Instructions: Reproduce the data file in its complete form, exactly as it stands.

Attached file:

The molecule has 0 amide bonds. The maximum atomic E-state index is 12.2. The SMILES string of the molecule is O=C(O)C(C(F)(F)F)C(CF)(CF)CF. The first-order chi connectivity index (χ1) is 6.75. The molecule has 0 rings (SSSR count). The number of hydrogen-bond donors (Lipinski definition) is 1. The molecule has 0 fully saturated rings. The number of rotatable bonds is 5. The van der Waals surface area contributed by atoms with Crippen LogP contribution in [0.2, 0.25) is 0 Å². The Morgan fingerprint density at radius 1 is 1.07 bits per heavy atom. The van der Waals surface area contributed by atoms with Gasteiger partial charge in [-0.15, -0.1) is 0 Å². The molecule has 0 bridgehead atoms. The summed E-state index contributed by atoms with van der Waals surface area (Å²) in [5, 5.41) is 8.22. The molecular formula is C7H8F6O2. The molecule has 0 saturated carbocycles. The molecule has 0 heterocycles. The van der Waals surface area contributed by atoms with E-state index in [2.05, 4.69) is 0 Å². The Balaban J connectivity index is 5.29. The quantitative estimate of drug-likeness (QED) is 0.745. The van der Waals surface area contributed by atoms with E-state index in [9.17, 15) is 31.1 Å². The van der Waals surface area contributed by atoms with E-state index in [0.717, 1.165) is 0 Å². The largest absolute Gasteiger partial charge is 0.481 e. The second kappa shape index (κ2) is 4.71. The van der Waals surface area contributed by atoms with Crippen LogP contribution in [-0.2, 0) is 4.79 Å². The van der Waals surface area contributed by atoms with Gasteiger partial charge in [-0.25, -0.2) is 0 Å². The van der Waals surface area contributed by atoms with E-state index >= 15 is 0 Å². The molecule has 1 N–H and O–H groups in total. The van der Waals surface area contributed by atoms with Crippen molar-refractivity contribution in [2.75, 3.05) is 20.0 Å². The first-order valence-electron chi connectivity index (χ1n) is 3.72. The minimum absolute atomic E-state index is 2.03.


The molecule has 0 amide bonds. The maximum atomic E-state index is 12.2. The SMILES string of the molecule is O=C(O)C(C(F)(F)F)C(CF)(CF)CF. The first-order chi connectivity index (χ1) is 6.75. The molecule has 0 rings (SSSR count). The number of hydrogen-bond donors (Lipinski definition) is 1. The molecule has 0 fully saturated rings. The number of rotatable bonds is 5. The van der Waals surface area contributed by atoms with Crippen LogP contribution in [0.2, 0.25) is 0 Å². The Morgan fingerprint density at radius 1 is 1.07 bits per heavy atom. The van der Waals surface area contributed by atoms with Gasteiger partial charge in [-0.15, -0.1) is 0 Å². The molecule has 0 bridgehead atoms. The summed E-state index contributed by atoms with van der Waals surface area (Å²) in [5, 5.41) is 8.22. The molecular formula is C7H8F6O2. The molecule has 0 saturated carbocycles. The molecule has 0 heterocycles. The van der Waals surface area contributed by atoms with E-state index in [2.05, 4.69) is 0 Å². The Balaban J connectivity index is 5.29. The quantitative estimate of drug-likeness (QED) is 0.745. The van der Waals surface area contributed by atoms with E-state index in [9.17, 15) is 31.1 Å². The van der Waals surface area contributed by atoms with E-state index in [0.717, 1.165) is 0 Å². The largest absolute Gasteiger partial charge is 0.481 e. The second kappa shape index (κ2) is 4.71. The van der Waals surface area contributed by atoms with Crippen LogP contribution in [-0.2, 0) is 4.79 Å². The van der Waals surface area contributed by atoms with Gasteiger partial charge in [-0.25, -0.2) is 0 Å². The van der Waals surface area contributed by atoms with E-state index >= 15 is 0 Å². The molecule has 1 N–H and O–H groups in total. The van der Waals surface area contributed by atoms with Crippen molar-refractivity contribution in [2.75, 3.05) is 20.0 Å². The first-order valence-electron chi connectivity index (χ1n) is 3.72. The minimum absolute atomic E-state index is 2.03.